The Rise and Fall of the Political Press in Britain - Vol. 2

The Rise and Fall of the Political Press in Britain - Vol. 2

The Rise and Fall of the Political Press in Britain - Vol. 2

The Rise and Fall of the Political Press in Britain - Vol. 2

Excerpt

Late in 1904, as if to prove that neither insight nor ingenuity had deserted him, W. T. Stead dignified the London daily newspapers as 'His Majesty's Public Councillors'. He then divided them into four categories.

In the first rank, Stead placed The Times and the Westminster Gazette, both political papers 'read by men of both parties'; their circulations were relatively modest (hovering around 35,000 and 20,000 respectively), but their reputations were resounding. Immediately below, in descending order of importance, came the Standard, the Daily News, the Morning Post, the Daily Chronicle, the Morning Leader, the St James's Gazette, the Daily Graphic, the Star, the Globe, the Echo, and the Pall Mall Gazette, which Stead himself had edited in palmier days for both of them. Falling equally between morning and evening publication, and almost equally in terms of partisan allegiance, newspapers in this intermediate classification were distinguished by editorial excellence, parliamentary front-bench connections, or a healthy mixture of the two. To a third echelon, Stead consigned those journals that 'combine the maximum of advertising and of circulation with the minimum of influence': the Daily Telegraph, once the front-runner in Fleet Street; the Daily Mail, which had pre-empted it; and, 'hobbling painfully after', the Daily Express. Significantly, all three were better known for their proprietors (Lord Burnham, Sir Alfred Harmsworth, and C. Arthur Pearson) than for their editors. Finally, at the bottom, Stead put those dailies that were as much without pretence to influence as without serious capacity for it: the Morning Advertiser, the Daily Mirror, the Sun, the Evening News, and the Evening Standard. Although one may dispute Stead's value judgments in specific cases, his inventory -- which pointedly excluded provincial and weekly newspapers -- serves conveniently to provide a framework.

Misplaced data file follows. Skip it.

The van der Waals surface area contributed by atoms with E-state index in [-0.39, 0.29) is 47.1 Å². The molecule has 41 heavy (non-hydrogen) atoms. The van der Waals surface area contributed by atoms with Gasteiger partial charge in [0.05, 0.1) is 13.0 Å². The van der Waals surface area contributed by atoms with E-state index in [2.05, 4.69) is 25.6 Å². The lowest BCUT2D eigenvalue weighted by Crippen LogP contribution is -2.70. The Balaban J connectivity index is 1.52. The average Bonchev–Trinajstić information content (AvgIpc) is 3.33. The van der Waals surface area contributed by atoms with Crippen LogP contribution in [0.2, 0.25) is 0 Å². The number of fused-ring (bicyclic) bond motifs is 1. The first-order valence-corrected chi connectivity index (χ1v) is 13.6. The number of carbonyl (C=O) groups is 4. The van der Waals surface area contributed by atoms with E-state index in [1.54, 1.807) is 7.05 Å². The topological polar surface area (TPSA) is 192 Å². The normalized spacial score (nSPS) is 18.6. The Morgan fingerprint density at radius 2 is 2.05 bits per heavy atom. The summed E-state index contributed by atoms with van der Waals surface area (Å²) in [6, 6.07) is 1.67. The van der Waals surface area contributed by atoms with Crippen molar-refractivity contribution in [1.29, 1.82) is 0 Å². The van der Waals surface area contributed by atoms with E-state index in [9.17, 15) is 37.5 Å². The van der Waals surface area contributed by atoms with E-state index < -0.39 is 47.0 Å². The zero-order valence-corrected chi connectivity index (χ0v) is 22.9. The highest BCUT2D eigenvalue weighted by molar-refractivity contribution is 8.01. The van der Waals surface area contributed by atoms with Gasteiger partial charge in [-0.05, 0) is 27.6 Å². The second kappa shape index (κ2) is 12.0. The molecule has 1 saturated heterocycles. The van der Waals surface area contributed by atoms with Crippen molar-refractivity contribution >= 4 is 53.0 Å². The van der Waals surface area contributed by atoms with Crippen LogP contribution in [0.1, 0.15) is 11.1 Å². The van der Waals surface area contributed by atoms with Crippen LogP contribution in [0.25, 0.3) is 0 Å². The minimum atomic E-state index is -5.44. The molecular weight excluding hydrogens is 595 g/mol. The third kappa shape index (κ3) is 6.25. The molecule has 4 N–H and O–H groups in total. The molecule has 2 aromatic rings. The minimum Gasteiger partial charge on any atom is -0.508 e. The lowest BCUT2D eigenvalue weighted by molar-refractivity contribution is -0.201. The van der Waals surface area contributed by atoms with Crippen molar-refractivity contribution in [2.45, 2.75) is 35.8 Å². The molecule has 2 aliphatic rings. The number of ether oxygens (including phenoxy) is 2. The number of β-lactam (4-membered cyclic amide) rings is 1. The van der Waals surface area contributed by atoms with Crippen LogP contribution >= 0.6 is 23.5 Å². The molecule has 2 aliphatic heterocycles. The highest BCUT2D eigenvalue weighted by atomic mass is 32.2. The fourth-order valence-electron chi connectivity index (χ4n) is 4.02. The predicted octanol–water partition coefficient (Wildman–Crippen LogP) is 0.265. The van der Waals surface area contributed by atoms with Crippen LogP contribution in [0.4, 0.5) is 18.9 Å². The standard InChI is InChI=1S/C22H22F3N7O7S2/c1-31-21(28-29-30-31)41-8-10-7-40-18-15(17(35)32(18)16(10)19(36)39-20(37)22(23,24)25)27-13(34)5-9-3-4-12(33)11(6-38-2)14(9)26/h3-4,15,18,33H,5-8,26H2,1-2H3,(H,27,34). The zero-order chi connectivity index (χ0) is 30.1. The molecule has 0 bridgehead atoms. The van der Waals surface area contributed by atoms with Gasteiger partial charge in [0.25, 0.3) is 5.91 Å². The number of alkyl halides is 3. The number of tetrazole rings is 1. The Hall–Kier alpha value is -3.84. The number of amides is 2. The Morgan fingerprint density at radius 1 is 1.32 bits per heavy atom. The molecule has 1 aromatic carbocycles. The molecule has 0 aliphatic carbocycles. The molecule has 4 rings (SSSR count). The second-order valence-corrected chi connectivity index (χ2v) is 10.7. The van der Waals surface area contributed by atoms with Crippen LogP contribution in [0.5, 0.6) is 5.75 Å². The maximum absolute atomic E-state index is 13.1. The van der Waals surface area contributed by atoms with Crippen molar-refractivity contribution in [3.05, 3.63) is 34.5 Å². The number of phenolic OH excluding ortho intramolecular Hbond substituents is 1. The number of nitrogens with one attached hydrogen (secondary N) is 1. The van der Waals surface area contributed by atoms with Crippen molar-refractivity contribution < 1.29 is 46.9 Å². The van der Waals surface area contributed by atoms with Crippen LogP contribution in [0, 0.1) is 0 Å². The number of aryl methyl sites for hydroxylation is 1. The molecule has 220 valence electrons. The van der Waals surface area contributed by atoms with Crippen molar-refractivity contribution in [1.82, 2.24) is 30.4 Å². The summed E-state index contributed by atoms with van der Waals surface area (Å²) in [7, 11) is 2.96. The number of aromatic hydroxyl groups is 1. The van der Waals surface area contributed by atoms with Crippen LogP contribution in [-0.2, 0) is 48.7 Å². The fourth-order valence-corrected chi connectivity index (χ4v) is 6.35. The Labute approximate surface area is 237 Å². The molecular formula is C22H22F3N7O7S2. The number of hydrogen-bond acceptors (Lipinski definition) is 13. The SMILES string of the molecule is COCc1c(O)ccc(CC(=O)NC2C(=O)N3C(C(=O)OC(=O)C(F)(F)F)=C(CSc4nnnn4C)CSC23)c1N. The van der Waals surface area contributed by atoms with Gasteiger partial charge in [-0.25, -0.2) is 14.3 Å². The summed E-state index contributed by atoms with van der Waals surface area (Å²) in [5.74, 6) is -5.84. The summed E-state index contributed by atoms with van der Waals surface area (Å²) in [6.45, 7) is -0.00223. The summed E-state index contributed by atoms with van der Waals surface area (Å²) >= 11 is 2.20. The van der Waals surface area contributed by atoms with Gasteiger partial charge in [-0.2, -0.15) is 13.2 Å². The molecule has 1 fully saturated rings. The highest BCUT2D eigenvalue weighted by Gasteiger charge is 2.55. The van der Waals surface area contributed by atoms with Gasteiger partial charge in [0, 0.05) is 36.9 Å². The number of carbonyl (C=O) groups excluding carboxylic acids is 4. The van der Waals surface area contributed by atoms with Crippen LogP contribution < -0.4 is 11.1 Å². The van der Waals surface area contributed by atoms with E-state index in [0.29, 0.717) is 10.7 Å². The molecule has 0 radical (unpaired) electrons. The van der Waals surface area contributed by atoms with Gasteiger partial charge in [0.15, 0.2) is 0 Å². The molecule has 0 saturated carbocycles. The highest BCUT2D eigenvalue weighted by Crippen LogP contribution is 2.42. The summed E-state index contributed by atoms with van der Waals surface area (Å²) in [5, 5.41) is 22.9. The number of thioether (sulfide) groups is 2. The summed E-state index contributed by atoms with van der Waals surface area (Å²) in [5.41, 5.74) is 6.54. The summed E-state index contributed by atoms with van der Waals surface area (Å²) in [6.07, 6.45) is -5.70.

Of the twenty-one major metropolitan papers that celebrated Edward VII's accession in 1901, three did not survive long enough to report his death nine years later. In 1905, the Echo closed down, and the St James's Gazette was merged with the Evening Standard. The following year saw the setting of the Sun. Then, in 1912, the Morning Leader was absorbed by the Daily News.

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